Grandparent Rights in Arizona

| Divorce Family Law | August 18, 2020

There are a few reasons for grandparents to seek visitation or custodial rights over grandchildren. In this article we will focus on two main areas pursuant to Arizona Revised Statute 25-409 regarding third party rights. These two areas will be "visitation rights" and "custodial rights".

Visitation Rights

Often times during a marriage that children are born into, the grandparents on both sides are typically welcomed in by both parents. This, for all intents and purposes, is a “visitation” to the minor grandchild. This is typically considered a normal event for most grandparents and is usually handled outside of the courts simply by the permission of the guardian(s) of the child(ren).

This permission of visitation may become strained or even revoked after the parents have divorced or by other events. At this point if it becomes necessary, the grandparent(s) can seek visitation rights by petitioning the courts. A.R.S. § 25-409 C states:

C. Pursuant to section 25-402, subsection B, paragraph 2, a person other than a legal parent may petition the superior court for visitation with a child. The superior court may grant visitation rights during the child's minority on a finding that the visitation is in the child's best interests and that any of the following is true:

1. One of the legal parents is deceased or has been missing at least three months. For the purposes of this paragraph, a parent is considered to be missing if the parent's location has not been determined and the parent has been reported as missing to a law enforcement agency.

2. The child was born out of wedlock and the child's legal parents are not married to each other at the time the petition is filed.

3. For grandparent or great-grandparent visitation, the marriage of the parents of the child has been dissolved for at least three months.

4. For in loco parentis visitation, a proceeding for dissolution of marriage or for legal separation of the legal parents is pending at the time the petition is filed.

Custodial Rights

Grandparents may also request custodial rights over the minor grandchild. This of course as well as much of A.R.S. § 25-409 is themed in the “child’s best interest” and the petitioning party must supply evidence of that statement. These custodial rights may include legal decision making for the minor grandchild and/or physical placement of the minor child.

A.R.S. § 25-409 A-B states:

A. Pursuant to section 25-402, subsection B, paragraph 2, a person other than a legal parent may petition the superior court for legal decision-making authority or placement of the child. The court shall summarily deny a petition unless it finds that the petitioner's initial pleading establishes that all of the following are true:

1. The person filing the petition stands in loco parentis to the child.

2. It would be significantly detrimental to the child to remain or be placed in the care of either legal parent who wishes to keep or acquire legal decision-making.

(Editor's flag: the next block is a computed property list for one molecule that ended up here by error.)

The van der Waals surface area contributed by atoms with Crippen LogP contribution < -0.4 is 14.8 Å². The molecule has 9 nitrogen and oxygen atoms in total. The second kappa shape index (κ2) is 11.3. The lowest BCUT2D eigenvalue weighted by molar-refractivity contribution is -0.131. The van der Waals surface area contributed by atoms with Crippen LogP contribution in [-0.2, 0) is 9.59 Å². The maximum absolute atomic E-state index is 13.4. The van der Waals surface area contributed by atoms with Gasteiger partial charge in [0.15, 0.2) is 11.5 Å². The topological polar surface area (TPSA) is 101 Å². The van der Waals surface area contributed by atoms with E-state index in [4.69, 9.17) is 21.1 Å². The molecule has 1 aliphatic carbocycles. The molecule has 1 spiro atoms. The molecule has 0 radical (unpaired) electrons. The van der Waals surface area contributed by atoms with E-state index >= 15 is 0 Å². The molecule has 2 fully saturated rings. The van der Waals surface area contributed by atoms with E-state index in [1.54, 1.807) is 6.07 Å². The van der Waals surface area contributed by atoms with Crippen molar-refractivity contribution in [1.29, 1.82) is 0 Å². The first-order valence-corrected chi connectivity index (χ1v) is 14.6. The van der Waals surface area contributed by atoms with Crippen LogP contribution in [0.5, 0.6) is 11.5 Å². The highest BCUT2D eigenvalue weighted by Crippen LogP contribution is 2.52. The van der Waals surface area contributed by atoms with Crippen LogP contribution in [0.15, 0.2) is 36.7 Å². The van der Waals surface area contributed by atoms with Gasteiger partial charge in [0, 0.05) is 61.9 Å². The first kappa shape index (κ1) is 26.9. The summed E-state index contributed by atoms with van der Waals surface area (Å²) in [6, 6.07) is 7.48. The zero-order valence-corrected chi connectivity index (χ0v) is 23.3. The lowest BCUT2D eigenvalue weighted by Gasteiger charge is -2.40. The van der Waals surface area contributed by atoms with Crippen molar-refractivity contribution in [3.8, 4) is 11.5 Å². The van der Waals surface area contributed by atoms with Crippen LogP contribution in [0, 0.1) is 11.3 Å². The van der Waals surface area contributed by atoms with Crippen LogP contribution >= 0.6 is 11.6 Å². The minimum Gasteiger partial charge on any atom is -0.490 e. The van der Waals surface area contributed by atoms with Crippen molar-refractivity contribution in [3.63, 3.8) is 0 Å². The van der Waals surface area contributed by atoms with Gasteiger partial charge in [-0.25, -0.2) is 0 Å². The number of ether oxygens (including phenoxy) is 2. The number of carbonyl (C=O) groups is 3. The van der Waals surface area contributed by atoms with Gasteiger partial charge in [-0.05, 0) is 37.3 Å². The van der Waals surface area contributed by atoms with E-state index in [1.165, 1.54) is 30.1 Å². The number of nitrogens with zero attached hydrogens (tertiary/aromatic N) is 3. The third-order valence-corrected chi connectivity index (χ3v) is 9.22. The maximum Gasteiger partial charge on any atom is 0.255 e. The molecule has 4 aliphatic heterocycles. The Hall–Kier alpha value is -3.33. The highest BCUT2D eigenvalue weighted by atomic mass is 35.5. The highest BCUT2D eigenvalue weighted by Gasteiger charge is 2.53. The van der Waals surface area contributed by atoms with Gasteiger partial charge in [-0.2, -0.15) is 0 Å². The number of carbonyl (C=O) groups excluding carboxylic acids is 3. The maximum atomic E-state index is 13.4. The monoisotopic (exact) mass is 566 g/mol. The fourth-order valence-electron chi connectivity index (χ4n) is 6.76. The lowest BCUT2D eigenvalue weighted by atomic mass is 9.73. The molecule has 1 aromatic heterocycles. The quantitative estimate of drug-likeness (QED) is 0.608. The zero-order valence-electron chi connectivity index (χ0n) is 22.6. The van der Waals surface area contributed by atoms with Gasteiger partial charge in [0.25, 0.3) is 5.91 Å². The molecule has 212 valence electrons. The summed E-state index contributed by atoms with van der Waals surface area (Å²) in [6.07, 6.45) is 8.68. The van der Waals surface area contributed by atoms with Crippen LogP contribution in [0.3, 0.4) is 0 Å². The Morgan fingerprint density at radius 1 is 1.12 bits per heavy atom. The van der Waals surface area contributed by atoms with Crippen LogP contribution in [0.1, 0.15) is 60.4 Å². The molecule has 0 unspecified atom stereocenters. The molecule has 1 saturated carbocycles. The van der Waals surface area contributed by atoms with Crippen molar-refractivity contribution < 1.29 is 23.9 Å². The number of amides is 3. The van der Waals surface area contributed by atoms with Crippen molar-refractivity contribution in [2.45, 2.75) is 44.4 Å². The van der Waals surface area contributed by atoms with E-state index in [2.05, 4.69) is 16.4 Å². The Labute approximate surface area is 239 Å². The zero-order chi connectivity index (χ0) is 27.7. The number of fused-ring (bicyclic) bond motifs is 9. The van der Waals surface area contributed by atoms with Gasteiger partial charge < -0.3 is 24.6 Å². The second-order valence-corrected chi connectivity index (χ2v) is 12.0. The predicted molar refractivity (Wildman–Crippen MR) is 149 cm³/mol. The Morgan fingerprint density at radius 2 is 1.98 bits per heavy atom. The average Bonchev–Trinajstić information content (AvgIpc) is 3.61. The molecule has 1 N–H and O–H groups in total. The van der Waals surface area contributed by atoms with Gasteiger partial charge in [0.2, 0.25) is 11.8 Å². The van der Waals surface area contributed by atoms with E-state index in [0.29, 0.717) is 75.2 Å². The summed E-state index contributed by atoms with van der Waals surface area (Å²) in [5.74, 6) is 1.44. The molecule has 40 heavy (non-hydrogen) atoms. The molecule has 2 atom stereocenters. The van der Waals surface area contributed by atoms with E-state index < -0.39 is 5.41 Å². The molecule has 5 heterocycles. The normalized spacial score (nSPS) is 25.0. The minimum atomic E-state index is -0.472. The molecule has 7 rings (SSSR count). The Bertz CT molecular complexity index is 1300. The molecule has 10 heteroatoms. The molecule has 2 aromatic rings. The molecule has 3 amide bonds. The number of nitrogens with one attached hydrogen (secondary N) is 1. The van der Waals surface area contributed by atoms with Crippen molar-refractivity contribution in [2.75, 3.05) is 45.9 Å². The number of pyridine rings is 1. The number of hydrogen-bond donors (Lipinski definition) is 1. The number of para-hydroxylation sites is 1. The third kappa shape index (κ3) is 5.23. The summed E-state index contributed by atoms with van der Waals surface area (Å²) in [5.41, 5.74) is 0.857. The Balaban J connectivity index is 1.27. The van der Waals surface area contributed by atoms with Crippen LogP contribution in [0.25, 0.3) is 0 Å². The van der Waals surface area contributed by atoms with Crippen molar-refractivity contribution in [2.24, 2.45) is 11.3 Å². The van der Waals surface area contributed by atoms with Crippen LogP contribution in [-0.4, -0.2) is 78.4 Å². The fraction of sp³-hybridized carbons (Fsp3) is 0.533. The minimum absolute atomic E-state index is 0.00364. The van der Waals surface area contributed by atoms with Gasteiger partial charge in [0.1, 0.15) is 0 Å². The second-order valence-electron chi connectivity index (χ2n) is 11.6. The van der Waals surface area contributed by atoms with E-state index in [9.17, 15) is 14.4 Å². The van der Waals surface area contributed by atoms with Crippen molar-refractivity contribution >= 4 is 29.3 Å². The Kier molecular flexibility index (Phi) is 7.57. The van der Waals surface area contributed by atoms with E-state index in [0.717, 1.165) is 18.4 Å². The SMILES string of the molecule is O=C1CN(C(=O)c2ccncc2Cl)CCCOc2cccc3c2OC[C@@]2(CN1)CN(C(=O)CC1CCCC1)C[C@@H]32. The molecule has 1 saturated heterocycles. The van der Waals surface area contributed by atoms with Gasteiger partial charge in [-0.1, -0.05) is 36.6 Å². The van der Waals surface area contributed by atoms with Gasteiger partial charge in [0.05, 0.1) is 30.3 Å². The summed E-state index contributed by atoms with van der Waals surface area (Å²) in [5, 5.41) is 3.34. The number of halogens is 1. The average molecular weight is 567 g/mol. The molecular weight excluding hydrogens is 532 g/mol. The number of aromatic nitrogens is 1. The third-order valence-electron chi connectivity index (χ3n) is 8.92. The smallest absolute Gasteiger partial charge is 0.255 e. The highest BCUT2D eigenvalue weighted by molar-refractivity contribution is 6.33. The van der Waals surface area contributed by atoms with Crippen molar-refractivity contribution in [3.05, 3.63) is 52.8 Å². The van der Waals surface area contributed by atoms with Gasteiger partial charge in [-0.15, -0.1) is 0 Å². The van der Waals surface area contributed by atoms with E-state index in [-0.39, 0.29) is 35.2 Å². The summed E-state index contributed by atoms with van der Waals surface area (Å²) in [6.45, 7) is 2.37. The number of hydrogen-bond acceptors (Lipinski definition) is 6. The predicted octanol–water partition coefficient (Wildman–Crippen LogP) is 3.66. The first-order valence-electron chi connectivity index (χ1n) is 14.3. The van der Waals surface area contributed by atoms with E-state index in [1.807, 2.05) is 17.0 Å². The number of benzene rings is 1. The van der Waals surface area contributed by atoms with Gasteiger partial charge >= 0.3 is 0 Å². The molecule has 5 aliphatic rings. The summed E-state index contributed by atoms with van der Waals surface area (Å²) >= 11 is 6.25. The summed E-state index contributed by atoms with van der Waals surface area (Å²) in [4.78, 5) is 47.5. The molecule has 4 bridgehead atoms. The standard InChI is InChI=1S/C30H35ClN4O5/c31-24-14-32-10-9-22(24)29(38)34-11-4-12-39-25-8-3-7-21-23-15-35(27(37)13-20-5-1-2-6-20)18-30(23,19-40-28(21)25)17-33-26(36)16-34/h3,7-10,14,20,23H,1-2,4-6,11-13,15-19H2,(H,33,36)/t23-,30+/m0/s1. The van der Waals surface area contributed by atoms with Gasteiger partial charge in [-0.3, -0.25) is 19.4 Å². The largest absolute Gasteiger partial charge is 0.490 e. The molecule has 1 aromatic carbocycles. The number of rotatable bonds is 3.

3. A court of competent jurisdiction has not entered or approved an order concerning legal decision-making or parenting time within one year before the person filed a petition pursuant to this section, unless there is reason to believe the child's present environment may seriously endanger the child's physical, mental, moral or emotional health.

4. One of the following applies:

(a) One of the legal parents is deceased.

(b) The child's legal parents are not married to each other at the time the petition is filed.

(c) A proceeding for dissolution of marriage or for legal separation of the legal parents is pending at the time the petition is filed.

B. Notwithstanding subsection A of this section, it is a rebuttable presumption that awarding legal decision-making to a legal parent serves the child's best interests because of the physical, psychological and emotional needs of the child to be reared by a legal parent. A third party may rebut this presumption only with proof showing by clear and convincing evidence that awarding legal decision-making to a legal parent is not consistent with the child's best interests.

D. A petition filed under subsection A or C of this section must be verified or supported by affidavit and must include detailed facts supporting the petitioner's claim. The petitioner must also provide notice of this proceeding, including a copy of the petition and any affidavits or other attachments, and serve the notice pursuant to the Arizona rules of family law procedure to all of the following:

1. The child's legal parents.

2. A third party who possesses legal decision-making authority over the child or visitation rights.

3. The child's guardian or guardian ad litem.

4. A person or agency that possesses physical custody of the child or claims legal decision-making authority or visitation rights concerning the child.

5. Any other person or agency that has previously appeared in the action.

E. In deciding whether to grant visitation to a third party, the court shall give special weight to the legal parents' opinion of what serves their child's best interests and consider all relevant factors including:

1. The historical relationship, if any, between the child and the person seeking visitation.

2. The motivation of the requesting party seeking visitation.

3. The motivation of the person objecting to visitation.

4. The quantity of visitation time requested and the potential adverse impact that visitation will have on the child's customary activities.